The PTT/National Regulatory Agency
Concerning: Access for xxxx-ish radio amateurs to use frequencies around 70 MHz.
Referring to previous requests from our side we hereby add our detailed arguments for the possible future access
to the 70 MHz band.
Before WW II radio amateurs throughout Europe had access to the “traditional” HF bands up to the 28/29 MHz
In the bands above the amateur radio service had access to the harmonic related bands.
VHF: 56 MHz, 112 MHz and 224 MHz.
UHF: 448 MHz, 900 MHz, etc.
(These bands differed from country to country)
Apart from the 112 MHz band radio amateurs in (parts of) Region 2 still have access to frequencies in, or close
to, these bands!
After WW II radio amateurs in Region 1 lost access to (most of) these bands but gained access to the 144 – 146
and 430 – 440 MHz bands.
Partly due to the “frequency gap” between 29,7 MHz and 144 MHz many European countries gained access to
the 50 MHz band throughout the last decade of the past century.
But the gap between 52 MHz and 144 MHz is percentage wise still the greatest gap between to amateur radio
This part of the frequency spectrum is at the same time the most interesting part of the frequency spectrum
regarding in propagation investigations in the F2 layer. Appearing in the 50 MHz band only around sunspot
maxima we expect this type of propagation to occur on 70 MHz as well though less frequent. It is therefore of
some importance to the amateur radio service to gain access to this part of the spectrum.
Interesting results investigating in propagations via the Ionosphere E-layer like sporadic-E, Auroral-E, Aurora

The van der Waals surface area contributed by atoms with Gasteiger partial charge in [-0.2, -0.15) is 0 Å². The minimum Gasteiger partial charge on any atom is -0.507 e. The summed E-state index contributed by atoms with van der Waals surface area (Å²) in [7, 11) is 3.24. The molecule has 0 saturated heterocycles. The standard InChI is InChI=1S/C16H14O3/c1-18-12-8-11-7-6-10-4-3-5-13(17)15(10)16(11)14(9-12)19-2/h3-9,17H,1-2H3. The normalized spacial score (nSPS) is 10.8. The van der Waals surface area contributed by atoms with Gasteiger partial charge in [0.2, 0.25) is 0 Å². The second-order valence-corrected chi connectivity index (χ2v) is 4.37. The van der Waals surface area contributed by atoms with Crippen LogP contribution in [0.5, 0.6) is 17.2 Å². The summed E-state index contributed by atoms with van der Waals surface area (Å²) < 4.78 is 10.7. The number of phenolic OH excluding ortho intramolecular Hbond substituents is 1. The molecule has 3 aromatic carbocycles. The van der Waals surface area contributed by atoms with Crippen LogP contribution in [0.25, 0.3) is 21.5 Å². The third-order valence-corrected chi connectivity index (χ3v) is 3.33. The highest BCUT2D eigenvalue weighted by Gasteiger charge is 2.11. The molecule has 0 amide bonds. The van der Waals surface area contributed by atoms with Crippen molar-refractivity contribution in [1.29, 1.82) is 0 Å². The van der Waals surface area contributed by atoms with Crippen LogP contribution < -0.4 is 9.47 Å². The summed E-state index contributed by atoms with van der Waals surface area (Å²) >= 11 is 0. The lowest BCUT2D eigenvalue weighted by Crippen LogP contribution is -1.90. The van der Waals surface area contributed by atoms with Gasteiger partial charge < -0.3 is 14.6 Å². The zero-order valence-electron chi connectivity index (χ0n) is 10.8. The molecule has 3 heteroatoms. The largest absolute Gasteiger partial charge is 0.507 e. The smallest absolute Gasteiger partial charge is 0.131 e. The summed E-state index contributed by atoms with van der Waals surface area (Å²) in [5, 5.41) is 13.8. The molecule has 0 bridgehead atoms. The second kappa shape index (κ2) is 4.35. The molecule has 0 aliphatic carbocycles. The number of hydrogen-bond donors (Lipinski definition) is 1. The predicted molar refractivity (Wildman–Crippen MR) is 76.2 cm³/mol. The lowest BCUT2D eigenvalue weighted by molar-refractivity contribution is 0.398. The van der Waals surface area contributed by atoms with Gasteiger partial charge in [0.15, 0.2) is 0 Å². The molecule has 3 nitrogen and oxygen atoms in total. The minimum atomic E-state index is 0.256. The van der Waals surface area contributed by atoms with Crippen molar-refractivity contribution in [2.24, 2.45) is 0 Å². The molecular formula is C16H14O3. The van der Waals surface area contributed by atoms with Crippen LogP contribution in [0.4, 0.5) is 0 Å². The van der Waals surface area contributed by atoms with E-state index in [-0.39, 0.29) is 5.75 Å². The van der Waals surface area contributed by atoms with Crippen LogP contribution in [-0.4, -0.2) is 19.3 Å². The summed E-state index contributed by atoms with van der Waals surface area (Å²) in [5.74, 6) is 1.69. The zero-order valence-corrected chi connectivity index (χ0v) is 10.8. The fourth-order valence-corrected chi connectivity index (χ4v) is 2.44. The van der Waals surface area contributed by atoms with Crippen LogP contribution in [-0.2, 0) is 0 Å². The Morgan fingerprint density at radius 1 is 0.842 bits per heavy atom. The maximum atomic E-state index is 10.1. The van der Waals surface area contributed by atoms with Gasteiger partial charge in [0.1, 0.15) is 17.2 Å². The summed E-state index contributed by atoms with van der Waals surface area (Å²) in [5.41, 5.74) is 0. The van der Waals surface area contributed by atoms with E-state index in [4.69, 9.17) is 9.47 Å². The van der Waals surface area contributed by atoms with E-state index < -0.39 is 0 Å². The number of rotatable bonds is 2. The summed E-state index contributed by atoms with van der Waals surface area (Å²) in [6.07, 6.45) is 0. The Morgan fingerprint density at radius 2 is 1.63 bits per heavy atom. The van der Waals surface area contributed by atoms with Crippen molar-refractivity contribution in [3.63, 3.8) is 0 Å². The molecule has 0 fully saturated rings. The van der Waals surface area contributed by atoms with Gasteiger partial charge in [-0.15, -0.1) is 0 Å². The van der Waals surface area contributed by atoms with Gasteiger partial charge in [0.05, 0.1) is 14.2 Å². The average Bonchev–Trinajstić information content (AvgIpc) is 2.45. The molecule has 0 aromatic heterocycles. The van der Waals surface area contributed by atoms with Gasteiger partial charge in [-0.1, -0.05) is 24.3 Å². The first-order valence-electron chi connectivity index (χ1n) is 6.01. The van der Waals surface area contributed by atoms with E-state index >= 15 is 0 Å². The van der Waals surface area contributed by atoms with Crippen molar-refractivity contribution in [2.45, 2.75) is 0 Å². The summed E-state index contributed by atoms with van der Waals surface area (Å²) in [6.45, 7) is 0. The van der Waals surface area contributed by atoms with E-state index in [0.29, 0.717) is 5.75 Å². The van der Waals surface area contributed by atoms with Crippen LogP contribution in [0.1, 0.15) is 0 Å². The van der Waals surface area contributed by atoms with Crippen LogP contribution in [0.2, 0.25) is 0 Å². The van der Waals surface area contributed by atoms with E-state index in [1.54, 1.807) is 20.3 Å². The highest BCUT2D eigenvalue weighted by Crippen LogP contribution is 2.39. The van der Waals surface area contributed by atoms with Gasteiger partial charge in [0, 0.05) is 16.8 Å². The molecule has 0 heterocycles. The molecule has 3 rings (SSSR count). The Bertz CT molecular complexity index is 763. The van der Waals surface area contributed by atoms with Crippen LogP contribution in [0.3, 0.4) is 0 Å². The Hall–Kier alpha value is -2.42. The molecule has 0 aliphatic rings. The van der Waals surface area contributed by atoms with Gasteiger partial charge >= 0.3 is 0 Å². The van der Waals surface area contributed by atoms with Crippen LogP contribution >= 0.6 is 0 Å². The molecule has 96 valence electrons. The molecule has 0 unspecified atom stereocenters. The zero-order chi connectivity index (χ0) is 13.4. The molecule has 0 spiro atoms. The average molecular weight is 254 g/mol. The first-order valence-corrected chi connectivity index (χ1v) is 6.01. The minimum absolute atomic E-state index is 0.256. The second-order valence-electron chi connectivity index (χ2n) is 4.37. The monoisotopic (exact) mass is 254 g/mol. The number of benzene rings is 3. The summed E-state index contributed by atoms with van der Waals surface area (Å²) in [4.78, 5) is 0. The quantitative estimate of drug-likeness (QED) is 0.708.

back-scatter and meteor scatter can be achieved on 70 MHz - as well as experiments with tropo scatter, FAI and
TEP will occur on a daily basis.
(Verify the latest status on countries and permissions on www.70mhz.org prior to writing the below paragraph)
The need for the Amateur Service to gain access to that specific part of the spectrum was a few years back
reflected in “Detailed Spectrum Investigations” published by the European Radiocommunications Office.
By now a number of countries in Region 1 have gained access to the 70 MHz band: Azores, Cyprus, Croatia,
Denmark, Eire, Faeroe Islands, Gibraltar, Greece, Luxembourg, Madeira, Monaco, Ireland, Portugal, Slovenia,
Somalia, South Africa and the United Kingdom plus several other Commonwealth countries. Furthermore have
the Swedish and Finnish national regulatory agencies each issued a license to an amateur radio beacon. In
addition radio amateurs in Greenland in Region 2 have also access to 70-70,5 MHz and Martinique is working
Referring to the attached IARU Region 1 bandplan the segment 70,0 – 70,3 MHz will primarily be used for
narrowband modes like CW, SSB, JT44, PSK 31, FSK 441 etc.
The segment 70,3 – 70,5 MHz is intended to be used for channellized traffic carrying analog as well as digital
signals 12,5 kHz spaced.
If only limited “channels” are available in the segment 70,0 – 70,5 MHz the lowest parts of the segment is
regarded as the most interesting to the amateur radio service and the 25 Watt mandatory for the land mobile
traffic is sufficient for initial trials.
Furthermore does the ERO for CEPT/ERC (CEPT/ECC today) in its “DSI II (Detailed Spectrum Investigation
29.7 – 960 MHz) from March 1995” pp. 114 -117 recommend to give at least 100kHz to the amateurs centered
around 70,2 MHz.
In the hope that this information can lead to an arrangement where the radio amateurs of xxx-land gain access to
the 70 MHz band at least for a trial period.
I send my best regards on behalf of “the Amateur Radio Society of XXX-land”.